December 6, 2010

'Karzai' appears on 'Saturday Night Live'

This weekend Saturday Night Live took a stab at imagining what things would be like if you fused WikiLeaks with the celebrity tabloid site TMZ. And the merger isn't pretty.

In the opening skit, SNL featured "Julian Assange" as TMZ's Harvey Levin pumping his celeb-chasing team for juicy details and video on world leaders.

After catching Lybian leader Moammar Qadaffi coming out of a restaurant with his "nurse" (who admits that she is a prostitute), the TMZ crew tracks down Afghan leader Hamid Karzai -- played by SNL host Robert De Niro -- on a city sidewalk where he rejects allegations that his government is corrupt.

"I do not take bribes," Karzai/De Niro says as the waiter rushes out to give Karzai the briefcase he left in the restaurant, which promptly falls open and dumps stacks of cash on the sidewalk...

You can also check the skit out here.

The final part of the segment catches Secretary of State Hillary Clinton in a rather crude and embarrassing moment as she exits her vehicle while being filmed by a surprising prankster...

De Niro, it will be recalled, won an Oscar for playing a Mafia kingpin in "The Godfather, Part II."

November 8, 2010

The politics of traffic in Kabul

My colleague, Warren P. Strobel, is currently on his first reporting trip to Afghanistan, where he has quickly been enveloped by the challenges of driving in Kabul. Traffic_jam_in_kabul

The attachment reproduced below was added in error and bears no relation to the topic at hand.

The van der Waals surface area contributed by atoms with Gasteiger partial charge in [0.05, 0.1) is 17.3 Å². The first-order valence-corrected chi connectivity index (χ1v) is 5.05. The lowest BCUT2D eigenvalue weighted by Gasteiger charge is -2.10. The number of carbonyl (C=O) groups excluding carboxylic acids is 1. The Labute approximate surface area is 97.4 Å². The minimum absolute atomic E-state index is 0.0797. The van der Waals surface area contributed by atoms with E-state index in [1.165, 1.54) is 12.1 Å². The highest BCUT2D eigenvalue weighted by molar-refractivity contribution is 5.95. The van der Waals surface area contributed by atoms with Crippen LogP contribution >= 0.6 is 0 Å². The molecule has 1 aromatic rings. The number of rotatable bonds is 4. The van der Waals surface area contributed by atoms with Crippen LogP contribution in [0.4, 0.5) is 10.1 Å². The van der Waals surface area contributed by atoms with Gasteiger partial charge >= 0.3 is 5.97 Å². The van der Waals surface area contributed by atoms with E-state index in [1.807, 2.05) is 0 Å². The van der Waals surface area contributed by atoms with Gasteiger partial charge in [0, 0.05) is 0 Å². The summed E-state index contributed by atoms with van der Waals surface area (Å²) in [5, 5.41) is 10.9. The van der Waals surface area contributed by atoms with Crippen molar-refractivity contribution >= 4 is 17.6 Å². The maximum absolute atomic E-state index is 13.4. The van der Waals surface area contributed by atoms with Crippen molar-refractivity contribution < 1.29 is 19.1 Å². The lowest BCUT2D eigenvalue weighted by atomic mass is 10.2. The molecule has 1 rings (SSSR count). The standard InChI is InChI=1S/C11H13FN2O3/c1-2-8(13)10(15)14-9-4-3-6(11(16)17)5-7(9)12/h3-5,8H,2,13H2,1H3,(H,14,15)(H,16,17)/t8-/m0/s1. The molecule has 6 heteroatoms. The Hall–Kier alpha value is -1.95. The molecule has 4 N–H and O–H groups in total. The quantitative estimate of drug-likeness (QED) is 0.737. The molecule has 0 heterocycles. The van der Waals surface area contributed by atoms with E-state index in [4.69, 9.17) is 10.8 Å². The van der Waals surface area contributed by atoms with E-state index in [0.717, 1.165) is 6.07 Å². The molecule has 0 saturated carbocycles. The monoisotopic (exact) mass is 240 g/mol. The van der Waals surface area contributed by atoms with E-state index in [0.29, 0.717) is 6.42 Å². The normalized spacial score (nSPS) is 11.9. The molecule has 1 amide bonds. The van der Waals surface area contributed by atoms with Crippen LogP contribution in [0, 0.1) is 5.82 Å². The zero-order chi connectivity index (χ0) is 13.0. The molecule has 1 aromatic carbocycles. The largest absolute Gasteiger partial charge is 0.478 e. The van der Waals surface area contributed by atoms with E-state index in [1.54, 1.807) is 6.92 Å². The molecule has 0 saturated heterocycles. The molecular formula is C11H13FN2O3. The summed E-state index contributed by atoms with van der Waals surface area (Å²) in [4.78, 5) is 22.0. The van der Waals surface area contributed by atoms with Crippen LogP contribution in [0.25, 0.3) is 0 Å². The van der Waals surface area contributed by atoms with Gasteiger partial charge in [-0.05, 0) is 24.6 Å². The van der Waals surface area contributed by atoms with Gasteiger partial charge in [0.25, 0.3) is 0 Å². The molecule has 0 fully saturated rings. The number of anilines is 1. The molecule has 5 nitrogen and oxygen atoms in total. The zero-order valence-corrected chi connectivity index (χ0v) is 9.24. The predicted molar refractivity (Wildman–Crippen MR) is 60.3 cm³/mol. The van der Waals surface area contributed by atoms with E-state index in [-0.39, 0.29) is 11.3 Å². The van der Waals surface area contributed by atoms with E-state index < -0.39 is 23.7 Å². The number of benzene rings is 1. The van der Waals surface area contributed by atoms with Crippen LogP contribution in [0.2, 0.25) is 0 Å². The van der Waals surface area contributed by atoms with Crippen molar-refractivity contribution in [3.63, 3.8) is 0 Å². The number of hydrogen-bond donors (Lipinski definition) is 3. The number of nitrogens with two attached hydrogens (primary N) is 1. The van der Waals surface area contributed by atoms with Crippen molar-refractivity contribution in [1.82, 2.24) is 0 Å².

In his latest post for Nukes & Spooks, Warren reflects on the chaos of capital traffic.

"Kabul's traffic has to be experienced to be believed," he writes. "Think 4 million-plus people squeezed into a city designed for maybe a quarter of that, then forget lanes, rules, more than a little asphalt and just about everything else. Throw in pedestrians and cyclists dashing around and in between bumper-to-bumper cars. Quarter is rarely given, or asked for. I've been in some interesting places for traffic before - Cairo, Jakarta, Manila, the roads of rural India - but Kabul is definitely up there with the best."

One of the most pervasive problems with Kabul streets is the lack of paved roads.

In July, Alissa Rubin of The New York Times wrote an insightful piece looking at what the economic stagnation in the capital says about the Kabul-based government and the US attempts to end a decade of war in Afghanistan.

Alissa focused, in-part, on Kabul's Sherpoor neighborhood, where the city's notorious "Poppy Palaces" tower over unpaved roads.

"In this neighborhood, the houses, elaborate as wedding cakes, loom over unpaved streets so rutted that your teeth chatter even when you are in a four-wheel drive vehicle with good shocks," Alissa wrote. "Not a day goes by that someone doesn’t say, 'How can this be, that America has been here for nine years, and there are still streets like this?'""

(Kabul traffic photo: Nasim Fekrat)

September 28, 2010

How to commit Afghan voter fraud: 101

No one expected Afghanistan's recent parliamentary election to be fraud-free.

But some people, especially those in the Western capitals looking for a dignified way to bring their troops home, were hoping that the election would be better than last year's fraud-riddled presidential race.